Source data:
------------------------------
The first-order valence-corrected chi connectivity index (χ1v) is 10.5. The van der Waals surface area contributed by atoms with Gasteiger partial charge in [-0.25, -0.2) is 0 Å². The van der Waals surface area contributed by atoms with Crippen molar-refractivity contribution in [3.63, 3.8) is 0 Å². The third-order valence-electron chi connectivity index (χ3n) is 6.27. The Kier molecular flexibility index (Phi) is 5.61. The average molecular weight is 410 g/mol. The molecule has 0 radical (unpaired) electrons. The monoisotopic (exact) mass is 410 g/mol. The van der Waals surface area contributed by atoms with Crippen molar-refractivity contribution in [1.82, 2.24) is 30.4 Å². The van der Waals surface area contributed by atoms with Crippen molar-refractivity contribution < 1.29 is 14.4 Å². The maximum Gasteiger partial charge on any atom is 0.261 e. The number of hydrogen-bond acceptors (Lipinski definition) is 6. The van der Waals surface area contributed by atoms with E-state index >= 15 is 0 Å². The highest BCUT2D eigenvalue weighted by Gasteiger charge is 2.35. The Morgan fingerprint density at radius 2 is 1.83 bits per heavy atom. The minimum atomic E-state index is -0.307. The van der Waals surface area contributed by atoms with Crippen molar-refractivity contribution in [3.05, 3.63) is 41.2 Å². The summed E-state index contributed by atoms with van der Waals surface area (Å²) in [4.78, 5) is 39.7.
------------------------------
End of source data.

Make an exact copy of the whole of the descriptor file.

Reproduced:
The first-order valence-corrected chi connectivity index (χ1v) is 10.5. The van der Waals surface area contributed by atoms with Gasteiger partial charge in [-0.25, -0.2) is 0 Å². The van der Waals surface area contributed by atoms with Crippen molar-refractivity contribution in [3.63, 3.8) is 0 Å². The third-order valence-electron chi connectivity index (χ3n) is 6.27. The Kier molecular flexibility index (Phi) is 5.61. The average molecular weight is 410 g/mol. The molecule has 0 radical (unpaired) electrons. The monoisotopic (exact) mass is 410 g/mol. The van der Waals surface area contributed by atoms with Crippen molar-refractivity contribution in [1.82, 2.24) is 30.4 Å². The van der Waals surface area contributed by atoms with Crippen molar-refractivity contribution < 1.29 is 14.4 Å². The maximum Gasteiger partial charge on any atom is 0.261 e. The number of hydrogen-bond acceptors (Lipinski definition) is 6. The van der Waals surface area contributed by atoms with E-state index >= 15 is 0 Å². The highest BCUT2D eigenvalue weighted by Gasteiger charge is 2.35. The Morgan fingerprint density at radius 2 is 1.83 bits per heavy atom. The minimum atomic E-state index is -0.307. The van der Waals surface area contributed by atoms with Crippen molar-refractivity contribution in [3.05, 3.63) is 41.2 Å². The summed E-state index contributed by atoms with van der Waals surface area (Å²) in [4.78, 5) is 39.7.